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Police visit girls school to talk to pupils about gender-based violence

Images: Greater Manchester Police.

Officers from Greater Manchester Police paid a visit to Fairfield High School for Girls in Droylsden this week as part of 'Operation Safer Tameside'.

They hosted an assembly which focused on the topic of domestic abuse and the support available to young girls who may have either experienced abuse at home or been a victim of gender-based violence. 

Chief Inspector Claire Galt, of GMP's Tameside District, who is an ex-pupil of the Fairfield Avenue school, led the talk.

She introduced herself and gave an insight into her policing career.

Two of GMP's School Engagement Officers, PC Howard and PC Lawton, then went onto discuss Clare's Law and Sarah's Law and how these schemes can help protect young people.

Clare's Law designates several ways for police officers to disclose a person's history of abusive behaviour to those who may be at risk from such behaviour. It's named after Clare Wood, a woman murdered in Salford in 2009 by a former domestic partner who police knew to be dangerous.

Sarah's Law allows parents to ask police if someone with access to their son or daughter has been convicted or suspected of child abuse. Officers will look into the background of individuals and reveal details confidentially if they think it is in the child's interests. Sarah Payne was murdered by a convicted sex offender in West Sussex in 2000. 

Head teacher of Fairfield High School, Stephanie Bateman, said: "It was really superb to have the support of Chief Inspector Galt, an ex-Fairfield pupil herself and an inspirational role model, along with her colleagues PC Howard and PC Lawton, in school as part of the day of action across Tameside in relation to preventing domestic violence.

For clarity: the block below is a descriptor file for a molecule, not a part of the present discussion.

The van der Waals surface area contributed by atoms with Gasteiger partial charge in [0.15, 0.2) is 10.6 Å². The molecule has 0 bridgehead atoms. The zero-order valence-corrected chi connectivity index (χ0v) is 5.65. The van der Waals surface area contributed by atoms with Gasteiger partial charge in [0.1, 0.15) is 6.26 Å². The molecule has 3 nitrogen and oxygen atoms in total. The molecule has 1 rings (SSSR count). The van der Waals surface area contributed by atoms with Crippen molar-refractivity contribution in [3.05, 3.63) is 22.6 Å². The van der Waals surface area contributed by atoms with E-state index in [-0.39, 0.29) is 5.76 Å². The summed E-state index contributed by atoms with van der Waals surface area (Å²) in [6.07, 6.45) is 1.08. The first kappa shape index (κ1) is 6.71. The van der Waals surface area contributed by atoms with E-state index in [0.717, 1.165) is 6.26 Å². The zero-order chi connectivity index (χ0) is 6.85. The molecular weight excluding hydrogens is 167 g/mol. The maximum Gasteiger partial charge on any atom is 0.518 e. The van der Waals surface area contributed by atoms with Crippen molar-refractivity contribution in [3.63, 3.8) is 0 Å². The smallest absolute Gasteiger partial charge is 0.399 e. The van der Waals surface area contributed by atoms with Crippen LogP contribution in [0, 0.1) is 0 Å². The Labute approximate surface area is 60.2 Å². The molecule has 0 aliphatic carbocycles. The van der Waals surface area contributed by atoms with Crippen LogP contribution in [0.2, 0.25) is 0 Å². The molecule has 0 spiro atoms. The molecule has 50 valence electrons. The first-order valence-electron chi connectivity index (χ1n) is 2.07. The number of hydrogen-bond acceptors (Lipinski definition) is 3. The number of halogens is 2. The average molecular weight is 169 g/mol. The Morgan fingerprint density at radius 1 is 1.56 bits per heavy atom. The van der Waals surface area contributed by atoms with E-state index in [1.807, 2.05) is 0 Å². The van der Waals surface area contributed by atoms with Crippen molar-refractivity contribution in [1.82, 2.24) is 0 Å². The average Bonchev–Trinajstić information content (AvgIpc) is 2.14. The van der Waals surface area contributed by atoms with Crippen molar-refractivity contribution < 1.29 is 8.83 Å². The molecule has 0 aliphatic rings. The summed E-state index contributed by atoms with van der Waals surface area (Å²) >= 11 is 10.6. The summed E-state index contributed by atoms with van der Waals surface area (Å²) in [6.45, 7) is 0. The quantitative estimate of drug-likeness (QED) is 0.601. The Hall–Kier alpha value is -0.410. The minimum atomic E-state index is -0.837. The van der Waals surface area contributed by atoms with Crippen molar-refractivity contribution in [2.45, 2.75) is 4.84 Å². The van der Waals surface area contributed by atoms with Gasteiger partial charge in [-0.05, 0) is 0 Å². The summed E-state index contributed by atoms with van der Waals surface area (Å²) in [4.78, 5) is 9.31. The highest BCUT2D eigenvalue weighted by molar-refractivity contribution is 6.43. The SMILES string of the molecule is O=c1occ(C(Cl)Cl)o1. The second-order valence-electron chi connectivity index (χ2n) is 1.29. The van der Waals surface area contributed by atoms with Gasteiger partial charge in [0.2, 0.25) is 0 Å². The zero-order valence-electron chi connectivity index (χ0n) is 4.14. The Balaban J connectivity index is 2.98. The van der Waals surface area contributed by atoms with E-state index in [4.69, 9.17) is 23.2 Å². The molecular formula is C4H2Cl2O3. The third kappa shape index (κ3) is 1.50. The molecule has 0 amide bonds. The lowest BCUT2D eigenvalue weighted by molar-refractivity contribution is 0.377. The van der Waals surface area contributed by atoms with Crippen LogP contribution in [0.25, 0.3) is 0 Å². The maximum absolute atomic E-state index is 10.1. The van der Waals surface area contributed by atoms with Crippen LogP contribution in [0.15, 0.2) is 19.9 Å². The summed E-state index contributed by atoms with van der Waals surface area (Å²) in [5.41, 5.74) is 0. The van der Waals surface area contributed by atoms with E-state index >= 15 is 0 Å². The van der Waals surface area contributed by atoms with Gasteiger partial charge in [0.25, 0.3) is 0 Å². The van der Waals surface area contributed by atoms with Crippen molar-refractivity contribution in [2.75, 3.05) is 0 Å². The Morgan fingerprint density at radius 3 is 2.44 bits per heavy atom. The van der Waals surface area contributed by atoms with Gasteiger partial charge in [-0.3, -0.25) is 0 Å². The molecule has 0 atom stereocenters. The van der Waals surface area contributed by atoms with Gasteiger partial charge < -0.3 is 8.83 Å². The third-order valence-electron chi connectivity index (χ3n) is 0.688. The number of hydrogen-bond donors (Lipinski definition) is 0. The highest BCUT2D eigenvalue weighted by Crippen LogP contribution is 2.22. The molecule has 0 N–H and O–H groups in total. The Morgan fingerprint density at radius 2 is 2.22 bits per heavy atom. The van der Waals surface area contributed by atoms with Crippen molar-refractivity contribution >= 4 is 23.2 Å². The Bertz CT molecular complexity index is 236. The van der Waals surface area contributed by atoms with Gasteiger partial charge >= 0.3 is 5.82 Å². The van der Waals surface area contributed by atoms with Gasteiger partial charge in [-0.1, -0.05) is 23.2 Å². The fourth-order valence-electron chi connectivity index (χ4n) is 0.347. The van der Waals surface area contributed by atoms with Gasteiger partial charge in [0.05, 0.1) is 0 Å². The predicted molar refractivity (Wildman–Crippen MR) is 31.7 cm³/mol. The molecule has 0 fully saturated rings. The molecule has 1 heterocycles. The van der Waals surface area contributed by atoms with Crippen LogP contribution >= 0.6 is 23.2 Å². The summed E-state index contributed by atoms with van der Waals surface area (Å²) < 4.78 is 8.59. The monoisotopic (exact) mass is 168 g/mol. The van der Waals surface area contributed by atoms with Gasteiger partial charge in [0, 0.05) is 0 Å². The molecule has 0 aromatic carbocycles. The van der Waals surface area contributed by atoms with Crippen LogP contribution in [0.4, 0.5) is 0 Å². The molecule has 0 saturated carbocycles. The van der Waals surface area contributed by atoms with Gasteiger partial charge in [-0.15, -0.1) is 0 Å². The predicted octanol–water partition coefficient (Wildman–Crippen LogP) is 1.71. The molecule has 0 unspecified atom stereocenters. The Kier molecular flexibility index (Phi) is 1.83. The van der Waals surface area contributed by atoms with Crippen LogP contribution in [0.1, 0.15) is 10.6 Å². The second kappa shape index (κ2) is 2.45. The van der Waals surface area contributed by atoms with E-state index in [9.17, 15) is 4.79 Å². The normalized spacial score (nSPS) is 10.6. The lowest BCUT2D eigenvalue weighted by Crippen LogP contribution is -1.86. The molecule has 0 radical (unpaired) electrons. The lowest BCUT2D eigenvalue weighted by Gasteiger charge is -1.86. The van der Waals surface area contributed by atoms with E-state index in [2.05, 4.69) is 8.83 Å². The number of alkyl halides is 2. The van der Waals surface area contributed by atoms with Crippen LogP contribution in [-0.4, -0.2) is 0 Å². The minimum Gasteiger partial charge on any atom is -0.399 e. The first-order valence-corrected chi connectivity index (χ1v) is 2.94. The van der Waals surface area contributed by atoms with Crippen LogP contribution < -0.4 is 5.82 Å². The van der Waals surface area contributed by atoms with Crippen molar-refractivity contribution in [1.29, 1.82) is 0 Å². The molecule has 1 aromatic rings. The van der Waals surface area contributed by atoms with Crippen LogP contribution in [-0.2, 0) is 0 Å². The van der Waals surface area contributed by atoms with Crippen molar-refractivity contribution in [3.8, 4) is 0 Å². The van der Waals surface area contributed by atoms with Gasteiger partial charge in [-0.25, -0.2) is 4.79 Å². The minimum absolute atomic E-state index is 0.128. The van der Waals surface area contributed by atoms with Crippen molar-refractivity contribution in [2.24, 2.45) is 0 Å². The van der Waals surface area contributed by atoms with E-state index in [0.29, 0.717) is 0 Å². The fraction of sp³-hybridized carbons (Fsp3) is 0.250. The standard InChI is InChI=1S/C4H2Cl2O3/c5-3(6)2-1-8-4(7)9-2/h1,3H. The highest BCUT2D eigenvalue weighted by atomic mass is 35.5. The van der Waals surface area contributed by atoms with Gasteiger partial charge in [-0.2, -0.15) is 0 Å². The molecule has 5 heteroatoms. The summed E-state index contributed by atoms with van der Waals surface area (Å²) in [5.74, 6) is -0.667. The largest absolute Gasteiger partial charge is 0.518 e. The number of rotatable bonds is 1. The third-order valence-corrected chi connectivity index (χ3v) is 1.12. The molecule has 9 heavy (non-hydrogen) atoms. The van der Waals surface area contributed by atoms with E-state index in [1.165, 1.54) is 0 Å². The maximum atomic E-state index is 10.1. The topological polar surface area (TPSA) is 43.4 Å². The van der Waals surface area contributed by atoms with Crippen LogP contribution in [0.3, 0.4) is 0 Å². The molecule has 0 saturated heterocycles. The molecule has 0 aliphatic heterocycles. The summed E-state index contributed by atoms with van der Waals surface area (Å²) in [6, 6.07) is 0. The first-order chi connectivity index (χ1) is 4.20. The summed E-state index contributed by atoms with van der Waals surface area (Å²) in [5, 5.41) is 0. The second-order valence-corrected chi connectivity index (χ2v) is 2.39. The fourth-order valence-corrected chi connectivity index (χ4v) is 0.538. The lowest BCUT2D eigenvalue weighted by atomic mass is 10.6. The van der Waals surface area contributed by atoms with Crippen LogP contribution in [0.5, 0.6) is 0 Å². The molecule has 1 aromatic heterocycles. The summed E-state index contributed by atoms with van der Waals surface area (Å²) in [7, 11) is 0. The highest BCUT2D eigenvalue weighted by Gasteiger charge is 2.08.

"Our pupils learnt about key practices within the law and police procedures to protect themselves now and in the future.

"This special event was informative, thought-provoking and centred around such a crucial issue for the pupils in our school. The presentation was warmly received; you could have heard a pin drop with the silence from the room.

"I believe that personal development and preparing the pupils for 21st century life are so important. Many thanks to these officers."

Chief Inspector Galt said: "It was a such a brilliant experience visiting my old school and being able to hopefully inspire the pupils and offer them such important advice.

"Our day of action across Tameside this week focused on bringing awareness to the topic of gender based violence, with our school visit linking into this.

"I'd like to thank our school engagement officers who do such an excellent job in creating positive relationships with pupils from our local schools as well as offering advice and support which is invaluable in keeping our young people safe."

A day of action took place across Tameside earlier this week to focus on tackling violence against women and girls.

Involving representatives from Greater Manchester Police and Tameside Council, stalls were set up across the borough where people could get advice and support.

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